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High Cost Apple Switch


Apple LogoIt’s now local legend, but really a sad story for former employees and an important lesson for business. The number one trucking firm in Oklahoma, Arrow Trucking, ran its business on a Unisys mainframe. Everything else (like e-mail) ran on traditional servers, but until a few years ago, they used the powerful and reliable “big iron” for accounting and operations. As the story goes, the new president, Doug Pielsticker, couldn’t believe the company still used a mainframe and mandated an immediate switch to modern server systems. Two years later, the company went broke leaving employees without a final check. This outcome had nothing to do with mainframe versus servers, Apple vs. Microsoft. The bankruptcy came from ego, blindly following marketing hype, and poor decisions.

Of late, it is becoming vogue for CEOs to consider switching their entire technology infrastructure to Apple because they love the iPhone and iPad so much. The iPhone connects to Exchange for e-mail, plus it has all those shiny apps. The iPad gives you a larger form factor than the iPhone to browse the web and check e-mail with a crisp, sharp display. Then the hype kicks in and suddenly, “Mac has no viruses, the PC is dead, and we’ll all be cool and trouble-free!”  The iPhone and iPad are great products, but many folks are stunned and in disbelief when they hear:  Droid and Windows phones had “Siri-like” features for years before the iPhone figured it out; “Mac Defender/Protector” is a significant malware threat that Apple support cannot deny; and there is a $1,000 crime toolkit for ready download, designed specifically to target Americans with a disproportionate install base (approximately 10% of Americans versus the less than 5% worldwide Mac marketshare).

There are 5 main things to consider in going all Apple:

  1. What runs the business today? Unless you can do everything with Quickbooks for Mac, you’re going to have traditional Windows servers to run that accounting package, customer relationship management package, or other line-of-business applications. If there is no Mac client available for your main application, then you would have to double up and force everyone to either dual-boot to Windows or switch back and forth between virtual Windows – thus, slowing down the Mac considerably.
  2. Are you ready to change everything and what do your customers use? If you have to use the same systems as your customers or interact with their files, you’ll want to use what they use to make things simple and easy for both them and you. Beyond iPhone and iPad, it’s still a Windows-dominant world. There is an Apple equivalent (not version) of most applications. The problem is understanding what works together and wading through the myriad of unknown and untested software manufacturers.
  3. What kind of training does your staff need? While colleges have had dual Windows and Mac labs for years, unless you have a very young staff, they aren’t going to know how to use a Mac. Even the switch from PC Mac 101 has over 25 lessons to learn before knowing only how to do the basics.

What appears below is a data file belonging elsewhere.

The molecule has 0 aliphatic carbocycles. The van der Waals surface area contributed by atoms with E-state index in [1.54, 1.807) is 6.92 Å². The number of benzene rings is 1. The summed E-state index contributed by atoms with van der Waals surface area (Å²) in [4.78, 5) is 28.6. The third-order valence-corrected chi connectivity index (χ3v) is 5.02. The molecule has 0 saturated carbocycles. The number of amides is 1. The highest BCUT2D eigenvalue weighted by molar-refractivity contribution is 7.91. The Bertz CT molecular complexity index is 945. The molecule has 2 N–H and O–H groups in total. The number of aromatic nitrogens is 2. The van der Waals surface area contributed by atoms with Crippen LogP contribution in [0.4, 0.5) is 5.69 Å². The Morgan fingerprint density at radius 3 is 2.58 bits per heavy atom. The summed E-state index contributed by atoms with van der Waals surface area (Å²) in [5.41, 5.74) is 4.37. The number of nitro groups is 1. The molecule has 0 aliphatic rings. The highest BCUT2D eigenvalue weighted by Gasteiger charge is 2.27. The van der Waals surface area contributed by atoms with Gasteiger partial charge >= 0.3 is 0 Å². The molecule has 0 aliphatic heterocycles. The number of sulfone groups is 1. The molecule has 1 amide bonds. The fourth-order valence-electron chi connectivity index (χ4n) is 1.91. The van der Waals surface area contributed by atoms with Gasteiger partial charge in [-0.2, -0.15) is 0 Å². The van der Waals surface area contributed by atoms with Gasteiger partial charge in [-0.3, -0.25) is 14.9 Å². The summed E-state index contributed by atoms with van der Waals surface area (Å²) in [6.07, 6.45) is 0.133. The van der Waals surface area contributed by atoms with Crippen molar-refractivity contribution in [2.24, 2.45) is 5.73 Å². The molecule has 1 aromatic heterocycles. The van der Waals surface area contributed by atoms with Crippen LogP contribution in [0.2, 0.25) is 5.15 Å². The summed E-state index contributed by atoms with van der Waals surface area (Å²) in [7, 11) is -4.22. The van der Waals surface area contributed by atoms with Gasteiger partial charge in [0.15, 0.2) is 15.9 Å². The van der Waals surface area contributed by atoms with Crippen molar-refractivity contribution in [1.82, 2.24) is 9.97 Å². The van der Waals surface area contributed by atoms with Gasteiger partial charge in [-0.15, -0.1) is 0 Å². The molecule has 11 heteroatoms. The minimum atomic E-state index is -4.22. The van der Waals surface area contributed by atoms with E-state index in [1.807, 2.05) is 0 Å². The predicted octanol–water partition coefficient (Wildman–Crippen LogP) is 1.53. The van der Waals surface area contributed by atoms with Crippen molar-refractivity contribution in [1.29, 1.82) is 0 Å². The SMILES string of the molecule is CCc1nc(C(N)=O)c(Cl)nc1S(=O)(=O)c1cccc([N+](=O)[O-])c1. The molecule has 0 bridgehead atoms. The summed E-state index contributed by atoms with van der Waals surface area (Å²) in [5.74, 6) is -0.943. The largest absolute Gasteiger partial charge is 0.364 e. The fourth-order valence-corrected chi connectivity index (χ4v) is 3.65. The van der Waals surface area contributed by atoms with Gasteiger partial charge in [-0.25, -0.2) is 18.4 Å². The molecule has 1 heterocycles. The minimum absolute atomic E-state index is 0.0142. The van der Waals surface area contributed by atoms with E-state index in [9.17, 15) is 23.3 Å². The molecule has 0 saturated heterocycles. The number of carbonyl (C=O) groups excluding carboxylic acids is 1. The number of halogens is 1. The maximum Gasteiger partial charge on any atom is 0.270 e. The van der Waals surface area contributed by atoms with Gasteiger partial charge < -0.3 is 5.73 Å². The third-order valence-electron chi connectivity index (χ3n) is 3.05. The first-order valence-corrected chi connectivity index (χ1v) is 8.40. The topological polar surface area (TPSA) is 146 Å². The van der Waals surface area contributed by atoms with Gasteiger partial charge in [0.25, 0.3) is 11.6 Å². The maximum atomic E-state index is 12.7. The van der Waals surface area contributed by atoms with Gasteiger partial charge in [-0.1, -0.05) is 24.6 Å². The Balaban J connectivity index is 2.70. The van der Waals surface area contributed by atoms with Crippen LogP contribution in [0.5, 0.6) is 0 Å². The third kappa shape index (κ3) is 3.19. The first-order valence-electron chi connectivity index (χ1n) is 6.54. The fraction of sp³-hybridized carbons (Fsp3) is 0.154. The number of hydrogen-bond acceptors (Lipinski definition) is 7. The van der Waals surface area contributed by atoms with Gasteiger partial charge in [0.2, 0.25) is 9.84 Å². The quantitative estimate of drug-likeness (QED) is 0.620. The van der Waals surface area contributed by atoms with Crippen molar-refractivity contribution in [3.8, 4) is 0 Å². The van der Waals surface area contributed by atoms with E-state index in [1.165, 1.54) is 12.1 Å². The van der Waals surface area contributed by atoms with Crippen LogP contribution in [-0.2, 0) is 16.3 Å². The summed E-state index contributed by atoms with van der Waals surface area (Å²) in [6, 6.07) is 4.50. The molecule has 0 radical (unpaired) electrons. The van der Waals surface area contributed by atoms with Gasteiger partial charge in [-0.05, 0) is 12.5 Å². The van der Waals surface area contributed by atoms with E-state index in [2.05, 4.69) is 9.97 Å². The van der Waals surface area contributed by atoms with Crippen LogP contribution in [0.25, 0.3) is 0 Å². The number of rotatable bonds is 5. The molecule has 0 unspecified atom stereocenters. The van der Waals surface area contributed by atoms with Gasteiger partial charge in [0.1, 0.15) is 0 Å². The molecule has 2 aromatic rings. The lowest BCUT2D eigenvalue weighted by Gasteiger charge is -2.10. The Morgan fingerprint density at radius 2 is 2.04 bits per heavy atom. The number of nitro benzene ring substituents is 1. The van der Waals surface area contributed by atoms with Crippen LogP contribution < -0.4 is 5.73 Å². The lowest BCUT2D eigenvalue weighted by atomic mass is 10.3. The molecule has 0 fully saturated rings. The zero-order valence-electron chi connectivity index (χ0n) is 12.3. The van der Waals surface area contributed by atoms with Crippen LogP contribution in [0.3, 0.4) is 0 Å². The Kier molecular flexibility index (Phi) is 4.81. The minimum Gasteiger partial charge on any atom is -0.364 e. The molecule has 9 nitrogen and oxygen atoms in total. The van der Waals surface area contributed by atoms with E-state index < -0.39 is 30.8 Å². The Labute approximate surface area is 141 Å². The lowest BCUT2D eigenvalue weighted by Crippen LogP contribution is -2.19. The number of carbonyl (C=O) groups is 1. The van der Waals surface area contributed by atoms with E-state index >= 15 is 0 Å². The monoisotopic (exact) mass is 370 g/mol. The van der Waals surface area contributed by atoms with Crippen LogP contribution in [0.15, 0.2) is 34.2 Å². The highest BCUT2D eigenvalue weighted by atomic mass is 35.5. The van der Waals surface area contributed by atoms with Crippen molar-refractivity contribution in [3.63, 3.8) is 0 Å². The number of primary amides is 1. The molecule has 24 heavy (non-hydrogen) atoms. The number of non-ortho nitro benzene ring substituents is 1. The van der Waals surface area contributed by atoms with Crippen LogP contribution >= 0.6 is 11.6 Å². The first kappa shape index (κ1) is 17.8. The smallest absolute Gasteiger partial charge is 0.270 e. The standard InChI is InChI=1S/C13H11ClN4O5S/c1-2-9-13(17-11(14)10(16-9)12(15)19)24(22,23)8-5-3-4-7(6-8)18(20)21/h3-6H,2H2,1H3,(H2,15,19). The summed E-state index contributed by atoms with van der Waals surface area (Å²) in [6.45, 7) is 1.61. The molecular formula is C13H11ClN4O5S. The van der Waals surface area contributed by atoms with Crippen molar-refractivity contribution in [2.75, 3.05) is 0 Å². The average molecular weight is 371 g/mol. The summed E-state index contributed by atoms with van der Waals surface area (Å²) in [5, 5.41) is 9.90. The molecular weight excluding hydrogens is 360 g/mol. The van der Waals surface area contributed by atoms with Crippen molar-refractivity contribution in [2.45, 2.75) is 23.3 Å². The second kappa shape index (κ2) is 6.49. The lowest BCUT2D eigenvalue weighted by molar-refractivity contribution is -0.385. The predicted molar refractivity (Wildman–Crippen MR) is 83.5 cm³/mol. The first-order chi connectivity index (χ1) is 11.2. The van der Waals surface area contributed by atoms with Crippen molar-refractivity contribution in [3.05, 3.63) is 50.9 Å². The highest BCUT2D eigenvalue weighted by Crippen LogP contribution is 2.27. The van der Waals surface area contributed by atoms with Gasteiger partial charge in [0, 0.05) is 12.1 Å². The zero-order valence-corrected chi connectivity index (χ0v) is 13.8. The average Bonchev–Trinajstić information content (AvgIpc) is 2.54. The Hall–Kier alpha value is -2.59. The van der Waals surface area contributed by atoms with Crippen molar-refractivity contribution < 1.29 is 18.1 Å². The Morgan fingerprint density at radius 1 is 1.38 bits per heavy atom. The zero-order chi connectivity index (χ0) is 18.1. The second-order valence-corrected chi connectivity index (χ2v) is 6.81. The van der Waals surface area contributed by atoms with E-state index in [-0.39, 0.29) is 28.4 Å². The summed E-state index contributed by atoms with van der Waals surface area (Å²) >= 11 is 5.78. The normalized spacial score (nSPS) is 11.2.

4. How often are you willing to upgrade? The warranty on all Apple products is just 1 year.  One year.  And Apple only officially supports the current shipping OS. The equipment obviously lasts longer than a year, but the push is always to stay current with the latest and greatest. OS upgrades often require application upgrades that require more powerful hardware. You get the picture. Now, isn’t that 3 year warranty on PC workstations plus Windows Servers with 10 years support on software sounding pretty good?
  5. Who is going to support you? There is only one Apple store in town in the middle of the mall. Geek Squad at Best Buy can setup your home theater, but aren’t equipped to handle your business support beyond basic repairs. That little 2 year-old startup with the neat smartcars that instantly converts everyone to me.com e-mail addresses only has two people in town.

For the fanboys on both sides, we prepared a comparison of hardware cost but decided not to include it. Apple servers were actually less than traditional servers (but what applications would they run?), while Apple iPhone, iPad, and Macs cost more than their Windows counterparts. However, you can always find a cheaper price of various commodity products somewhere to skew the results either way. The real difference and major cost are the 5 points above.

Mr. Pielsticker ran with the perception that mainframes were antiquated, not understanding that even Apple and Microsoft both use them today. He believed the hype of his day and purchased the hottest transportation package that had 37 different applications all with custom integration. No one knew how to run the new systems, which totally changed decades of proven business operations. Worse yet, IT had no way to support the myriad of new things that often didn’t play well together. Finally, Arrow couldn’t find the trucks or ensure delivery and the rest is history.

Most of our engineers cut their teeth on Apple. Many of our staff carry iPhones, and all of our board members have iPads. We regularly join Macs to domains. The technical stuff is easy to master, but what our customers look to us for is also business acumen. Use what you like; we don’t care one way or the other. We’re agnostic, as the profit margin on hardware is miniscule and not our focus. However, make smart decisions. The high-cost apple switch is also very high risk. Remember the story of Mr. Pielsticker, and after you change everything in your business for marketing hype, how will that help your customers or your profitability?

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